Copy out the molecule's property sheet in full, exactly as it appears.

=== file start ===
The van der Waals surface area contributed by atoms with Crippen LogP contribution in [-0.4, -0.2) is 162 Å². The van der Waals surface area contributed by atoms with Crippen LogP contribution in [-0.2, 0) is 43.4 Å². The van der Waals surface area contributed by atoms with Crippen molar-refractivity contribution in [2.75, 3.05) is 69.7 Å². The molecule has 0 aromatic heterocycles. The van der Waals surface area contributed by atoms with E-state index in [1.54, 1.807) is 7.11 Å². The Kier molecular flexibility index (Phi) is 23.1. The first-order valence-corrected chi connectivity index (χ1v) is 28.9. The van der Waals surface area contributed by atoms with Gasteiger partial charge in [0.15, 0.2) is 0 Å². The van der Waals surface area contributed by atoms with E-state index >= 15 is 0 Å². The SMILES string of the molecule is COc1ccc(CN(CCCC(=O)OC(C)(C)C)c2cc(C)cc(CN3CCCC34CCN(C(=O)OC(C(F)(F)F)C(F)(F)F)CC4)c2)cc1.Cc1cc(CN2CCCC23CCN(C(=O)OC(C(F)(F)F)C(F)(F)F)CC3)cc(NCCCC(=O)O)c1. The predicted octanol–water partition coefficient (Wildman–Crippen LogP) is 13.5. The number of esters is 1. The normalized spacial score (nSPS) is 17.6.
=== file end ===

The van der Waals surface area contributed by atoms with Crippen LogP contribution in [-0.4, -0.2) is 162 Å². The van der Waals surface area contributed by atoms with Crippen LogP contribution in [-0.2, 0) is 43.4 Å². The van der Waals surface area contributed by atoms with Crippen molar-refractivity contribution in [2.75, 3.05) is 69.7 Å². The molecule has 0 aromatic heterocycles. The van der Waals surface area contributed by atoms with E-state index in [1.54, 1.807) is 7.11 Å². The Kier molecular flexibility index (Phi) is 23.1. The first-order valence-corrected chi connectivity index (χ1v) is 28.9. The van der Waals surface area contributed by atoms with Gasteiger partial charge in [0.15, 0.2) is 0 Å². The van der Waals surface area contributed by atoms with E-state index >= 15 is 0 Å². The SMILES string of the molecule is COc1ccc(CN(CCCC(=O)OC(C)(C)C)c2cc(C)cc(CN3CCCC34CCN(C(=O)OC(C(F)(F)F)C(F)(F)F)CC4)c2)cc1.Cc1cc(CN2CCCC23CCN(C(=O)OC(C(F)(F)F)C(F)(F)F)CC3)cc(NCCCC(=O)O)c1. The predicted octanol–water partition coefficient (Wildman–Crippen LogP) is 13.5. The number of esters is 1. The normalized spacial score (nSPS) is 17.6.